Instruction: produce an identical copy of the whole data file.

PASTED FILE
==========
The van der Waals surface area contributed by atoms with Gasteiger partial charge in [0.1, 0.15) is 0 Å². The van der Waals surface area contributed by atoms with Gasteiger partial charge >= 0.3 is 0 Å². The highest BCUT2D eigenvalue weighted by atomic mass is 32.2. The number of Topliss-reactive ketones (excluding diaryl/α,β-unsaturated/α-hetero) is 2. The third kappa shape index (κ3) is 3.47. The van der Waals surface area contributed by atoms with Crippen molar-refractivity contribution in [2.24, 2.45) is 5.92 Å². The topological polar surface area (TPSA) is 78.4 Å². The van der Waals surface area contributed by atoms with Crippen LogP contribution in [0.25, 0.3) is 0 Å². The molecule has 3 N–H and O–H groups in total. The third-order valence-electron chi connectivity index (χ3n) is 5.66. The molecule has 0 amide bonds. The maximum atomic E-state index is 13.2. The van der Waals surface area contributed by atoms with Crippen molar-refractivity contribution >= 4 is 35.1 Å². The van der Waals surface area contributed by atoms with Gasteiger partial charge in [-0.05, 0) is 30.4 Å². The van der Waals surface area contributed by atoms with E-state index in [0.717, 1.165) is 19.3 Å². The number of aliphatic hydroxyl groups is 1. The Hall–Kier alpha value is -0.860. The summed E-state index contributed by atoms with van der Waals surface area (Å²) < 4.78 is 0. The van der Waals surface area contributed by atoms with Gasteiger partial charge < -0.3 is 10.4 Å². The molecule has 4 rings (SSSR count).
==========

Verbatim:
The van der Waals surface area contributed by atoms with Gasteiger partial charge in [0.1, 0.15) is 0 Å². The van der Waals surface area contributed by atoms with Gasteiger partial charge >= 0.3 is 0 Å². The highest BCUT2D eigenvalue weighted by atomic mass is 32.2. The number of Topliss-reactive ketones (excluding diaryl/α,β-unsaturated/α-hetero) is 2. The third kappa shape index (κ3) is 3.47. The van der Waals surface area contributed by atoms with Crippen molar-refractivity contribution in [2.24, 2.45) is 5.92 Å². The topological polar surface area (TPSA) is 78.4 Å². The van der Waals surface area contributed by atoms with Crippen LogP contribution in [0.25, 0.3) is 0 Å². The molecule has 3 N–H and O–H groups in total. The third-order valence-electron chi connectivity index (χ3n) is 5.66. The molecule has 0 amide bonds. The maximum atomic E-state index is 13.2. The van der Waals surface area contributed by atoms with Crippen molar-refractivity contribution >= 4 is 35.1 Å². The van der Waals surface area contributed by atoms with Gasteiger partial charge in [-0.05, 0) is 30.4 Å². The van der Waals surface area contributed by atoms with E-state index in [0.717, 1.165) is 19.3 Å². The number of aliphatic hydroxyl groups is 1. The Hall–Kier alpha value is -0.860. The summed E-state index contributed by atoms with van der Waals surface area (Å²) < 4.78 is 0. The van der Waals surface area contributed by atoms with Gasteiger partial charge < -0.3 is 10.4 Å². The molecule has 4 rings (SSSR count).